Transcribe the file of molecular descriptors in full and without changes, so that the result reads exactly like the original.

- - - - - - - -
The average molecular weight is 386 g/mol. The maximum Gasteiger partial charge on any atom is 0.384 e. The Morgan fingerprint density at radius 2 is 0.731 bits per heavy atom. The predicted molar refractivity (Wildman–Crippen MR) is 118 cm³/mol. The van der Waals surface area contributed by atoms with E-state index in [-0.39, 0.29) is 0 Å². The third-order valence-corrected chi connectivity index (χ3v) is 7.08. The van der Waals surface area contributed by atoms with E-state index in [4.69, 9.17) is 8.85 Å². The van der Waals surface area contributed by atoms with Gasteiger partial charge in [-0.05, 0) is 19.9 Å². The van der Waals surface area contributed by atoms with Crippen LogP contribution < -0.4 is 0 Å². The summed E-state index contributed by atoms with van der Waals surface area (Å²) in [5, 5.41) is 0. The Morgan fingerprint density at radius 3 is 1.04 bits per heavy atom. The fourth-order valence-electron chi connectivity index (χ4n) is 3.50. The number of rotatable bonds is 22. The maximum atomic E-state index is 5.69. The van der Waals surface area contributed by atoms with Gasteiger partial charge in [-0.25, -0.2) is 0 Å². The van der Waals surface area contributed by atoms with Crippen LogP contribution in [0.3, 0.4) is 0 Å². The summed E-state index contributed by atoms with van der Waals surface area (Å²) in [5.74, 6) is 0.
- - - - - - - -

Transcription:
The average molecular weight is 386 g/mol. The maximum Gasteiger partial charge on any atom is 0.384 e. The Morgan fingerprint density at radius 2 is 0.731 bits per heavy atom. The predicted molar refractivity (Wildman–Crippen MR) is 118 cm³/mol. The van der Waals surface area contributed by atoms with E-state index in [-0.39, 0.29) is 0 Å². The third-order valence-corrected chi connectivity index (χ3v) is 7.08. The van der Waals surface area contributed by atoms with E-state index in [4.69, 9.17) is 8.85 Å². The van der Waals surface area contributed by atoms with Gasteiger partial charge in [-0.05, 0) is 19.9 Å². The van der Waals surface area contributed by atoms with Crippen LogP contribution < -0.4 is 0 Å². The summed E-state index contributed by atoms with van der Waals surface area (Å²) in [5, 5.41) is 0. The Morgan fingerprint density at radius 3 is 1.04 bits per heavy atom. The fourth-order valence-electron chi connectivity index (χ4n) is 3.50. The number of rotatable bonds is 22. The maximum atomic E-state index is 5.69. The van der Waals surface area contributed by atoms with Gasteiger partial charge in [-0.25, -0.2) is 0 Å². The van der Waals surface area contributed by atoms with Crippen LogP contribution in [0.3, 0.4) is 0 Å². The summed E-state index contributed by atoms with van der Waals surface area (Å²) in [5.74, 6) is 0.